TO THE critical eve of the ordinary patron, anachronisms seem to abound in motion pictures. A clock
wags serenely in the palace of Caesar, a Highlander appears wearing his plaid from his right shoulder, a Royal Canadian Mounted Policeman pursues his man in the lonely Northern wastes, in fifty-below-zero weather, dressed in his picturesque summer garb—polished leggings, yellow stripe on the side of his pants, felt hat and everything. In an Irish play, an Irish girl who has never been more than twenty miles from her native fishing village forgets herself and says, “I guess.” Another speaks glibly of the Dublin Fair which she had never been within a hundred miles of attending, and uses the Biblical “ye” instead of the familiar, snappy Irish “yi.”
And so the errors pile up.
But, after all, the wonder is that, with the diversity of subjects on the screen and the rapidity of modem production, so few errors are made.
After investigating the sincere efforts of the various Hollywood producers to achieve accuracy, and
the money they are walling to pour out for technical advisers, for research work and for library equipment, also the limitless opportunities there are for errors and anachronisms to creep in, one comes away in a less critical spirit.
All the major studios of Hollywood have their libraries and specially trained librarians, besides a host of technical advisers ready to be called in at a moment’s notice.
The studio libraries contain thousands of books and photographs on architecture, art, drama, war, travel, costuming, language, criminology, et cetera, and there is a library interchange system among the studios, just as there is now an interchange of screen players and even writers.
The research and library work is entrusted usually to a woman, highly intelligent, whose position is bv no means the sinecure one might imagine it.
She is called on to answer the most outlandish questions in the course of her everyday work, for pictures are shot in settings that represent everything from The Garden of Eden to a modern “speakeasy.”
• ri trUe 'n a medical scene a fully qualified doctor is likely to be on the set, advising. A Mounted Police story calls for the advice of one familiar with the Canadian Northwest. Aeronautics, shipping, Chinatown, foreign scenes, all call for technical experts, but at the back of all this stands the studio library’ with its wells of information.
Try to Answer These
T—TICRE ARE some of the questions that were asked one
-*■ librarian in one day:
“Which British Kings have visited the American continent?”
“What is the meaning of the Irish expression, ‘Daisy Picker?’ ”
"How long does it take to fly between Dindon and Paris?”
“What was the cost of gasoline per gallon in the City of Montreal on June 24, 1929?”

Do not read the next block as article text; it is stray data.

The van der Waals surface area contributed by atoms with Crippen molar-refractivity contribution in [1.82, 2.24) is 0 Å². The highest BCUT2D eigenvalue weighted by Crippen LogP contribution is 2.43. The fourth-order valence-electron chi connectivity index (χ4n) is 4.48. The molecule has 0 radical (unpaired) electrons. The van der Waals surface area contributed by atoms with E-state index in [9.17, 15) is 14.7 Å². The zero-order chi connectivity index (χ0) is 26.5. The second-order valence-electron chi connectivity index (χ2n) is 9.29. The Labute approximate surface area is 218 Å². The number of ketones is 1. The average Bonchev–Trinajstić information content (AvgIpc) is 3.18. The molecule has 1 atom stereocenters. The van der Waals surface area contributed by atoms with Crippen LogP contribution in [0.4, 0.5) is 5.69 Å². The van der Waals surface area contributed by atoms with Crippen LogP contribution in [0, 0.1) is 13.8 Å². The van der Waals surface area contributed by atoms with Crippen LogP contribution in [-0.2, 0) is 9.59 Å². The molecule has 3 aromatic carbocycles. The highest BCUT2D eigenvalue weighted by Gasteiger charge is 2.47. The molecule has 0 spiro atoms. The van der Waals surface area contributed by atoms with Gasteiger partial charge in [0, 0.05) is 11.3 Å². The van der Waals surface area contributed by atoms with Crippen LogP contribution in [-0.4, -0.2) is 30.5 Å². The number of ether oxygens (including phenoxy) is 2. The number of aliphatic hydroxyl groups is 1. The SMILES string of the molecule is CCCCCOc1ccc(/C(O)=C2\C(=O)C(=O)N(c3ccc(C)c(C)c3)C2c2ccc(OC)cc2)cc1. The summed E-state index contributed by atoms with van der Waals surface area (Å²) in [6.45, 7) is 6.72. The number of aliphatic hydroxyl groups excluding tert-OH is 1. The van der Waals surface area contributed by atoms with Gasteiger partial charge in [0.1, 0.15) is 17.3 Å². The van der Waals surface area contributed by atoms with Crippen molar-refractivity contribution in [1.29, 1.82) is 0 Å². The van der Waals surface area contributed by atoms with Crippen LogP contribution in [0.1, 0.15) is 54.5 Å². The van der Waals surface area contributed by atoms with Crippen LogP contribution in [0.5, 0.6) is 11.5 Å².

“Can you find immediately a cultured Egyptologist who can furnish an exact inscription for one of Pharaoh’s baths?”
It is interesting to trace the source of the answers to certain unusual questions.
“What w’ould an officer say to his men on ordering them over the top?" No less than four officers of four different nationalities, British, French, American and German, who had taken active part in the Great War, were found on the very studio lot from w’hich the query emanated, so the answer wasn’t long in forthcoming.
"Would an airplane be allowed to broadcast music over the City of Dindon?” That necessitated a reply-prepaid cablegram to Dindon authorities.
“What is the correct ceremony for the laying of a foundation stone?” Local records and certain high officials in Los
Angeles who had taken part in such ceremonies readily supplied the correct information.
“Do Eskimos kiss?" The author himself was able to answer that one from his knowledge of the Canadian North and his study of Eskimo life and customs.
"Can spiders see in the dark?” A book on the winders of nature set that query’ at rest at the time, but it was reopened.
“Can spiders really see in the dark?” I innocently asked the lady in charge of the research department at Warner’s.
“1 really can’t remember,” she acknowledged. "That water has long passed under the bridge and I would have to look it up all over again.”
“Where can one get the exact wording on a spade guinea?” An elderly English film actor was found who had the required spade guinea dangling on his watch chain.
DuBarry’s House Dog
■pVEN DIRECTORS are not always blessed with too much intelligence. One of them the other day wanted an exact picture of the bicycle in use in the year 1888. A picture was obtained of the bicycles of 1870 and another of 18ÍX4, but that didn’t satisfy the director; he had to have one for the year 1888 or nothing. In this case he had to be amtented with the 1870 and 1890 sketches, for even a research department has its limits of patience.